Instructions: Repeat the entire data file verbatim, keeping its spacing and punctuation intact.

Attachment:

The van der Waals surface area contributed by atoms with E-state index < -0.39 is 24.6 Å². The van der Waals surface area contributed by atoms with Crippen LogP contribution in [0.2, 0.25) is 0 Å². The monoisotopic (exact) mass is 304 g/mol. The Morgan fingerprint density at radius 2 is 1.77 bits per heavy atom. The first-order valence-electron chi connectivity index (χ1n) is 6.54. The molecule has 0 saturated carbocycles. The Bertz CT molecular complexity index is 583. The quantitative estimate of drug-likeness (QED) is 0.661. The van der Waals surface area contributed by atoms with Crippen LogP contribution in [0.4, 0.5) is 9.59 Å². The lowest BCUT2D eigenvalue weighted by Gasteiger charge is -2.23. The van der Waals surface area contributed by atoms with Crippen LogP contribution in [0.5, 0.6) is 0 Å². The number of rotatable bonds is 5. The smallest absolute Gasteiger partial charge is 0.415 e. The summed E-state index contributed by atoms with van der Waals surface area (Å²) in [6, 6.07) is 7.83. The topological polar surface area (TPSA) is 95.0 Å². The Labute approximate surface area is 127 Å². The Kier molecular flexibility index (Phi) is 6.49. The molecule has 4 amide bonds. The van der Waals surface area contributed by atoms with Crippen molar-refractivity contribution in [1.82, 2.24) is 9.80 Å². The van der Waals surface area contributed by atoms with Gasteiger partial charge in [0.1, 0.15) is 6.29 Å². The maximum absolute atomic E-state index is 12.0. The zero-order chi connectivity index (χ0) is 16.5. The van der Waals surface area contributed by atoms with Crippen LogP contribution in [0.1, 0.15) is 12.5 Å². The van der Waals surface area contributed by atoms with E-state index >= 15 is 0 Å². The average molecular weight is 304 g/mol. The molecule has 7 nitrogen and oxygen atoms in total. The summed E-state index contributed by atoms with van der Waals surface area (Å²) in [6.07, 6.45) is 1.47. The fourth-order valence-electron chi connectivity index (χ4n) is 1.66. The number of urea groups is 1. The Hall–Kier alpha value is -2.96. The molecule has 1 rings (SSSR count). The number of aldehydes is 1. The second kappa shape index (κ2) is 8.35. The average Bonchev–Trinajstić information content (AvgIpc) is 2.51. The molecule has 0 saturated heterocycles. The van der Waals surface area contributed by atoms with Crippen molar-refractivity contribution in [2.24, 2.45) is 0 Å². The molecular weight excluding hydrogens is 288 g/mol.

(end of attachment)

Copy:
The van der Waals surface area contributed by atoms with E-state index < -0.39 is 24.6 Å². The van der Waals surface area contributed by atoms with Crippen LogP contribution in [0.2, 0.25) is 0 Å². The monoisotopic (exact) mass is 304 g/mol. The Morgan fingerprint density at radius 2 is 1.77 bits per heavy atom. The first-order valence-electron chi connectivity index (χ1n) is 6.54. The molecule has 0 saturated carbocycles. The Bertz CT molecular complexity index is 583. The quantitative estimate of drug-likeness (QED) is 0.661. The van der Waals surface area contributed by atoms with Crippen LogP contribution in [0.4, 0.5) is 9.59 Å². The lowest BCUT2D eigenvalue weighted by Gasteiger charge is -2.23. The van der Waals surface area contributed by atoms with Crippen LogP contribution in [0.5, 0.6) is 0 Å². The number of rotatable bonds is 5. The smallest absolute Gasteiger partial charge is 0.415 e. The summed E-state index contributed by atoms with van der Waals surface area (Å²) in [6, 6.07) is 7.83. The topological polar surface area (TPSA) is 95.0 Å². The Labute approximate surface area is 127 Å². The Kier molecular flexibility index (Phi) is 6.49. The molecule has 4 amide bonds. The van der Waals surface area contributed by atoms with Crippen molar-refractivity contribution in [1.82, 2.24) is 9.80 Å². The van der Waals surface area contributed by atoms with Gasteiger partial charge in [0.1, 0.15) is 6.29 Å². The maximum absolute atomic E-state index is 12.0. The zero-order chi connectivity index (χ0) is 16.5. The van der Waals surface area contributed by atoms with Crippen LogP contribution in [0.1, 0.15) is 12.5 Å². The van der Waals surface area contributed by atoms with E-state index >= 15 is 0 Å². The average molecular weight is 304 g/mol. The molecule has 7 nitrogen and oxygen atoms in total. The summed E-state index contributed by atoms with van der Waals surface area (Å²) in [6.07, 6.45) is 1.47. The fourth-order valence-electron chi connectivity index (χ4n) is 1.66. The number of urea groups is 1. The Hall–Kier alpha value is -2.96. The molecule has 1 rings (SSSR count). The number of aldehydes is 1. The second kappa shape index (κ2) is 8.35. The average Bonchev–Trinajstić information content (AvgIpc) is 2.51. The molecule has 0 saturated heterocycles. The van der Waals surface area contributed by atoms with Crippen molar-refractivity contribution in [2.24, 2.45) is 0 Å². The molecular weight excluding hydrogens is 288 g/mol.